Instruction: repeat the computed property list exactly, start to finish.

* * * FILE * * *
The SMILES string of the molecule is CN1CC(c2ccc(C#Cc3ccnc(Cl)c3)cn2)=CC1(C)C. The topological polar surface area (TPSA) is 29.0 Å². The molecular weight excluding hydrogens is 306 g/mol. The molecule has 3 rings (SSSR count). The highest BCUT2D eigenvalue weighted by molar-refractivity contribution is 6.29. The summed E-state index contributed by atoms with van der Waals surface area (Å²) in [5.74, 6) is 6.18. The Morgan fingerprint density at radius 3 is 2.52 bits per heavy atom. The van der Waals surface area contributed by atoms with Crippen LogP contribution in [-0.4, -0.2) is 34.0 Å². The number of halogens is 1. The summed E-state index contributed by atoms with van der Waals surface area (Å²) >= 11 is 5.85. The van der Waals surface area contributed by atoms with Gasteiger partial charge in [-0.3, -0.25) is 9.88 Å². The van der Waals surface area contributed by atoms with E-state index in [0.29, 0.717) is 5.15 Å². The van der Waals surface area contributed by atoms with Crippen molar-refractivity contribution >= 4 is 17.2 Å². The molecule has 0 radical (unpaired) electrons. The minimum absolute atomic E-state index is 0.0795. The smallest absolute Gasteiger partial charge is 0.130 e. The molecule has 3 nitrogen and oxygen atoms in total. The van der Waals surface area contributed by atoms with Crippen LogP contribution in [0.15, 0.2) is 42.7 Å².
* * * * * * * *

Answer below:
The SMILES string of the molecule is CN1CC(c2ccc(C#Cc3ccnc(Cl)c3)cn2)=CC1(C)C. The topological polar surface area (TPSA) is 29.0 Å². The molecular weight excluding hydrogens is 306 g/mol. The molecule has 3 rings (SSSR count). The highest BCUT2D eigenvalue weighted by molar-refractivity contribution is 6.29. The summed E-state index contributed by atoms with van der Waals surface area (Å²) in [5.74, 6) is 6.18. The Morgan fingerprint density at radius 3 is 2.52 bits per heavy atom. The van der Waals surface area contributed by atoms with Crippen LogP contribution in [-0.4, -0.2) is 34.0 Å². The number of halogens is 1. The summed E-state index contributed by atoms with van der Waals surface area (Å²) >= 11 is 5.85. The van der Waals surface area contributed by atoms with Gasteiger partial charge in [-0.3, -0.25) is 9.88 Å². The van der Waals surface area contributed by atoms with E-state index in [0.29, 0.717) is 5.15 Å². The van der Waals surface area contributed by atoms with Crippen molar-refractivity contribution >= 4 is 17.2 Å². The molecule has 0 radical (unpaired) electrons. The minimum absolute atomic E-state index is 0.0795. The smallest absolute Gasteiger partial charge is 0.130 e. The molecule has 3 nitrogen and oxygen atoms in total. The van der Waals surface area contributed by atoms with Crippen LogP contribution in [0.15, 0.2) is 42.7 Å².